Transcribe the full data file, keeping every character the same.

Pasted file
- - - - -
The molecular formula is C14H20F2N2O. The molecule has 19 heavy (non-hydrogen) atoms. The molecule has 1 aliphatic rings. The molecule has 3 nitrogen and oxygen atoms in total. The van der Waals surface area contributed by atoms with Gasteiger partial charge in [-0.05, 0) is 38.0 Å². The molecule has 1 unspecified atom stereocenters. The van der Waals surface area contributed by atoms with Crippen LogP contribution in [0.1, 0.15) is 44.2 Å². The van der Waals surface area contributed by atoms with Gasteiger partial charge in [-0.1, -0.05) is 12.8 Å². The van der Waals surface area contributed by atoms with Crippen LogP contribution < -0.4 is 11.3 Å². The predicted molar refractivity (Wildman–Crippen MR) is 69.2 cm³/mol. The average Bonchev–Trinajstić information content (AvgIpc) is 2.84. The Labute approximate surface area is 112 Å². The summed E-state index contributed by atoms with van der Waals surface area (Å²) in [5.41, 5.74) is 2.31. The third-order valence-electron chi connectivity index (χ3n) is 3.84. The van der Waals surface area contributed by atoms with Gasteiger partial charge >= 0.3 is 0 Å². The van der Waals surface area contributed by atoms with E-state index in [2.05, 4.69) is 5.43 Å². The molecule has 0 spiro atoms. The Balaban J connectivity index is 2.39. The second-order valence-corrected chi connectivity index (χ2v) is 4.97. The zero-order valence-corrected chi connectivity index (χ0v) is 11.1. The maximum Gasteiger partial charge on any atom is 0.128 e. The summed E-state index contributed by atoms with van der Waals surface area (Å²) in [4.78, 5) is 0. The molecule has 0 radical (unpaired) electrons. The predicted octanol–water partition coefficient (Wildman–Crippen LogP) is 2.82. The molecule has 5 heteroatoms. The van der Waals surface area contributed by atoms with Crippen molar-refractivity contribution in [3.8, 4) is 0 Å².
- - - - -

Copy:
The molecular formula is C14H20F2N2O. The molecule has 19 heavy (non-hydrogen) atoms. The molecule has 1 aliphatic rings. The molecule has 3 nitrogen and oxygen atoms in total. The van der Waals surface area contributed by atoms with Gasteiger partial charge in [-0.05, 0) is 38.0 Å². The molecule has 1 unspecified atom stereocenters. The van der Waals surface area contributed by atoms with Crippen LogP contribution in [0.1, 0.15) is 44.2 Å². The van der Waals surface area contributed by atoms with Gasteiger partial charge in [-0.1, -0.05) is 12.8 Å². The van der Waals surface area contributed by atoms with Crippen LogP contribution < -0.4 is 11.3 Å². The predicted molar refractivity (Wildman–Crippen MR) is 69.2 cm³/mol. The average Bonchev–Trinajstić information content (AvgIpc) is 2.84. The Labute approximate surface area is 112 Å². The summed E-state index contributed by atoms with van der Waals surface area (Å²) in [5.41, 5.74) is 2.31. The third-order valence-electron chi connectivity index (χ3n) is 3.84. The van der Waals surface area contributed by atoms with Gasteiger partial charge >= 0.3 is 0 Å². The van der Waals surface area contributed by atoms with E-state index in [2.05, 4.69) is 5.43 Å². The molecule has 0 spiro atoms. The Balaban J connectivity index is 2.39. The second-order valence-corrected chi connectivity index (χ2v) is 4.97. The zero-order valence-corrected chi connectivity index (χ0v) is 11.1. The maximum Gasteiger partial charge on any atom is 0.128 e. The summed E-state index contributed by atoms with van der Waals surface area (Å²) in [4.78, 5) is 0. The molecule has 0 radical (unpaired) electrons. The predicted octanol–water partition coefficient (Wildman–Crippen LogP) is 2.82. The molecule has 5 heteroatoms. The van der Waals surface area contributed by atoms with Crippen molar-refractivity contribution in [3.8, 4) is 0 Å².